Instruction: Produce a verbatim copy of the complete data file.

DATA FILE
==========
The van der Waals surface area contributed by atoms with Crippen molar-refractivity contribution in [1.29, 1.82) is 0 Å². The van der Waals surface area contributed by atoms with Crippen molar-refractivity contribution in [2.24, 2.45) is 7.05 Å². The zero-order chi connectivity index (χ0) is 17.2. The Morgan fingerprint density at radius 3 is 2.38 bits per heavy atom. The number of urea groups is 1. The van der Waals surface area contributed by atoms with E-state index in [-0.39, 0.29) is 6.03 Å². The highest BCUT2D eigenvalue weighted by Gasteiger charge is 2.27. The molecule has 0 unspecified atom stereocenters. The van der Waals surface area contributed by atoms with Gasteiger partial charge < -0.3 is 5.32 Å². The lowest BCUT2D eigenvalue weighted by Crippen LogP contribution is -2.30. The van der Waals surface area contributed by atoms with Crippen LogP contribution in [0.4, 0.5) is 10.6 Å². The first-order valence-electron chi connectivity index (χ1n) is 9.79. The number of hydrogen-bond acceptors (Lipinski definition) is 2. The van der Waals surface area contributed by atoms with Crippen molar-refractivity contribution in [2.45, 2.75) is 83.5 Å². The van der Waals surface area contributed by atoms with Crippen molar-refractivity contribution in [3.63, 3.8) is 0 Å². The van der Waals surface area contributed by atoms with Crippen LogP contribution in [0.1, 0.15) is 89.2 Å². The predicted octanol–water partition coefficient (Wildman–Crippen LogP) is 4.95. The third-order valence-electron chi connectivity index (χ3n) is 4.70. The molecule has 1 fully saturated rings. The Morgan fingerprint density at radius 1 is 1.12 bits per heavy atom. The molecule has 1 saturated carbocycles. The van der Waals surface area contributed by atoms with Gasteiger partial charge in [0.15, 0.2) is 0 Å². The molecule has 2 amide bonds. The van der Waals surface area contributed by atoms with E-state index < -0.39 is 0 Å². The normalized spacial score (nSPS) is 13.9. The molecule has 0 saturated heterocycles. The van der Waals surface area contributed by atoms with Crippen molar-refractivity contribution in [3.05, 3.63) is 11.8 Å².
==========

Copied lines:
The van der Waals surface area contributed by atoms with Crippen molar-refractivity contribution in [1.29, 1.82) is 0 Å². The van der Waals surface area contributed by atoms with Crippen molar-refractivity contribution in [2.24, 2.45) is 7.05 Å². The zero-order chi connectivity index (χ0) is 17.2. The Morgan fingerprint density at radius 3 is 2.38 bits per heavy atom. The number of urea groups is 1. The van der Waals surface area contributed by atoms with E-state index in [-0.39, 0.29) is 6.03 Å². The highest BCUT2D eigenvalue weighted by Gasteiger charge is 2.27. The molecule has 0 unspecified atom stereocenters. The van der Waals surface area contributed by atoms with Gasteiger partial charge < -0.3 is 5.32 Å². The lowest BCUT2D eigenvalue weighted by Crippen LogP contribution is -2.30. The van der Waals surface area contributed by atoms with Crippen LogP contribution in [0.4, 0.5) is 10.6 Å². The first-order valence-electron chi connectivity index (χ1n) is 9.79. The number of hydrogen-bond acceptors (Lipinski definition) is 2. The van der Waals surface area contributed by atoms with Crippen molar-refractivity contribution in [2.45, 2.75) is 83.5 Å². The van der Waals surface area contributed by atoms with Crippen molar-refractivity contribution in [3.63, 3.8) is 0 Å². The van der Waals surface area contributed by atoms with Crippen LogP contribution in [0.1, 0.15) is 89.2 Å². The predicted octanol–water partition coefficient (Wildman–Crippen LogP) is 4.95. The third-order valence-electron chi connectivity index (χ3n) is 4.70. The molecule has 1 fully saturated rings. The Morgan fingerprint density at radius 1 is 1.12 bits per heavy atom. The molecule has 1 saturated carbocycles. The van der Waals surface area contributed by atoms with Gasteiger partial charge in [0.15, 0.2) is 0 Å². The molecule has 2 amide bonds. The van der Waals surface area contributed by atoms with E-state index < -0.39 is 0 Å². The normalized spacial score (nSPS) is 13.9. The molecule has 0 saturated heterocycles. The van der Waals surface area contributed by atoms with Crippen molar-refractivity contribution in [3.05, 3.63) is 11.8 Å².